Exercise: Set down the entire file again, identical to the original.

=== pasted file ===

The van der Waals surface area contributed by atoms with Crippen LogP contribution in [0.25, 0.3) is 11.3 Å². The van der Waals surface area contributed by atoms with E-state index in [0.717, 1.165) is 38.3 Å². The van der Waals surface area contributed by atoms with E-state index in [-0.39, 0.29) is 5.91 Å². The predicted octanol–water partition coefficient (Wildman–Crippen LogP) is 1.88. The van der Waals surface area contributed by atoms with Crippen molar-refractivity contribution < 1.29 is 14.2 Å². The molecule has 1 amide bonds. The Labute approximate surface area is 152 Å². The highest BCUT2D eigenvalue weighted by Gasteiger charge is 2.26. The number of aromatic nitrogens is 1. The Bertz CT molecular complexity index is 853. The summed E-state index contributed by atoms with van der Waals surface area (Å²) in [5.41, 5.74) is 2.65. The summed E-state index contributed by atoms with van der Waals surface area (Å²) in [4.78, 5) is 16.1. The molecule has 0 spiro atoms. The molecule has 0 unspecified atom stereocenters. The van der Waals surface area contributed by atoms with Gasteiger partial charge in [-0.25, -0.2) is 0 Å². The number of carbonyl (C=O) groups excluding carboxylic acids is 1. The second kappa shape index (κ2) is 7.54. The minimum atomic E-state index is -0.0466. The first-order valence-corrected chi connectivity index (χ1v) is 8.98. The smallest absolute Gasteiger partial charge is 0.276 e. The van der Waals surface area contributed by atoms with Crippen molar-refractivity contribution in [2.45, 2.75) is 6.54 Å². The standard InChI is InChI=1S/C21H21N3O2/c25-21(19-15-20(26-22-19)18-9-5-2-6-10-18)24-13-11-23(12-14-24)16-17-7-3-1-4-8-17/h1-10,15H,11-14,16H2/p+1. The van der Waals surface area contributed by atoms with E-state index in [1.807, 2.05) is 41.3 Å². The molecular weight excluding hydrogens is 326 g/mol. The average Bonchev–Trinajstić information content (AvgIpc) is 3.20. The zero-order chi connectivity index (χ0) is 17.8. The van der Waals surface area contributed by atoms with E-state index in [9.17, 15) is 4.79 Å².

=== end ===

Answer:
The van der Waals surface area contributed by atoms with Crippen LogP contribution in [0.25, 0.3) is 11.3 Å². The van der Waals surface area contributed by atoms with E-state index in [0.717, 1.165) is 38.3 Å². The van der Waals surface area contributed by atoms with E-state index in [-0.39, 0.29) is 5.91 Å². The predicted octanol–water partition coefficient (Wildman–Crippen LogP) is 1.88. The van der Waals surface area contributed by atoms with Crippen molar-refractivity contribution < 1.29 is 14.2 Å². The molecule has 1 amide bonds. The Labute approximate surface area is 152 Å². The highest BCUT2D eigenvalue weighted by Gasteiger charge is 2.26. The number of aromatic nitrogens is 1. The Bertz CT molecular complexity index is 853. The summed E-state index contributed by atoms with van der Waals surface area (Å²) in [5.41, 5.74) is 2.65. The summed E-state index contributed by atoms with van der Waals surface area (Å²) in [4.78, 5) is 16.1. The molecule has 0 spiro atoms. The molecule has 0 unspecified atom stereocenters. The van der Waals surface area contributed by atoms with Gasteiger partial charge in [-0.25, -0.2) is 0 Å². The number of carbonyl (C=O) groups excluding carboxylic acids is 1. The second kappa shape index (κ2) is 7.54. The minimum atomic E-state index is -0.0466. The first-order valence-corrected chi connectivity index (χ1v) is 8.98. The smallest absolute Gasteiger partial charge is 0.276 e. The van der Waals surface area contributed by atoms with Crippen molar-refractivity contribution in [2.45, 2.75) is 6.54 Å². The standard InChI is InChI=1S/C21H21N3O2/c25-21(19-15-20(26-22-19)18-9-5-2-6-10-18)24-13-11-23(12-14-24)16-17-7-3-1-4-8-17/h1-10,15H,11-14,16H2/p+1. The van der Waals surface area contributed by atoms with E-state index in [1.807, 2.05) is 41.3 Å². The molecular weight excluding hydrogens is 326 g/mol. The average Bonchev–Trinajstić information content (AvgIpc) is 3.20. The zero-order chi connectivity index (χ0) is 17.8. The van der Waals surface area contributed by atoms with E-state index in [9.17, 15) is 4.79 Å².